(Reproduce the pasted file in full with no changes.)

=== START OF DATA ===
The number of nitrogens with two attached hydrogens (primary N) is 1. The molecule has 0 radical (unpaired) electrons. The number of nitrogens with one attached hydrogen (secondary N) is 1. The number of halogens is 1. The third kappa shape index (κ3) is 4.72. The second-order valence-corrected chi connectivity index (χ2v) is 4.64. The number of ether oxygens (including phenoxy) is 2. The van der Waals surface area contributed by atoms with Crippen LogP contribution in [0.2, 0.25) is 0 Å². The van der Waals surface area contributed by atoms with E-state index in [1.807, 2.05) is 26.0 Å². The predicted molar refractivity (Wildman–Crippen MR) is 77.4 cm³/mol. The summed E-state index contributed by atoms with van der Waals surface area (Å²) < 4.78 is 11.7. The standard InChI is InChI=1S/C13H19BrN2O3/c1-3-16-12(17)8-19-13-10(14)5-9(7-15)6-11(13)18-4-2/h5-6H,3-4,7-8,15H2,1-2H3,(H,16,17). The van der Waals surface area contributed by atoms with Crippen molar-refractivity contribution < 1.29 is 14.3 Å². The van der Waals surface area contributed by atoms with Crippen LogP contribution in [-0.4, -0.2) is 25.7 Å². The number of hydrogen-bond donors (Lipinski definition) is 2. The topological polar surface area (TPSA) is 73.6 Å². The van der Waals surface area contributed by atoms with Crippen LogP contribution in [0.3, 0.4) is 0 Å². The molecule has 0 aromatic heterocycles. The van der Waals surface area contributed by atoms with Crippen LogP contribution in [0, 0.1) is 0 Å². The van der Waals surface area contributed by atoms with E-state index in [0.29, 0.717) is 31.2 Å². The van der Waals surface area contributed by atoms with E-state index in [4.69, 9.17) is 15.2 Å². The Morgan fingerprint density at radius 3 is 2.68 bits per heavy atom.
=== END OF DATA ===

The number of nitrogens with two attached hydrogens (primary N) is 1. The molecule has 0 radical (unpaired) electrons. The number of nitrogens with one attached hydrogen (secondary N) is 1. The number of halogens is 1. The third kappa shape index (κ3) is 4.72. The second-order valence-corrected chi connectivity index (χ2v) is 4.64. The number of ether oxygens (including phenoxy) is 2. The van der Waals surface area contributed by atoms with Crippen LogP contribution in [0.2, 0.25) is 0 Å². The van der Waals surface area contributed by atoms with E-state index in [1.807, 2.05) is 26.0 Å². The predicted molar refractivity (Wildman–Crippen MR) is 77.4 cm³/mol. The summed E-state index contributed by atoms with van der Waals surface area (Å²) < 4.78 is 11.7. The standard InChI is InChI=1S/C13H19BrN2O3/c1-3-16-12(17)8-19-13-10(14)5-9(7-15)6-11(13)18-4-2/h5-6H,3-4,7-8,15H2,1-2H3,(H,16,17). The van der Waals surface area contributed by atoms with Crippen molar-refractivity contribution < 1.29 is 14.3 Å². The van der Waals surface area contributed by atoms with Crippen LogP contribution in [-0.4, -0.2) is 25.7 Å². The number of hydrogen-bond donors (Lipinski definition) is 2. The topological polar surface area (TPSA) is 73.6 Å². The van der Waals surface area contributed by atoms with Crippen LogP contribution in [0.3, 0.4) is 0 Å². The molecule has 0 aromatic heterocycles. The van der Waals surface area contributed by atoms with Crippen LogP contribution in [0, 0.1) is 0 Å². The van der Waals surface area contributed by atoms with E-state index in [0.29, 0.717) is 31.2 Å². The van der Waals surface area contributed by atoms with E-state index in [4.69, 9.17) is 15.2 Å². The Morgan fingerprint density at radius 3 is 2.68 bits per heavy atom.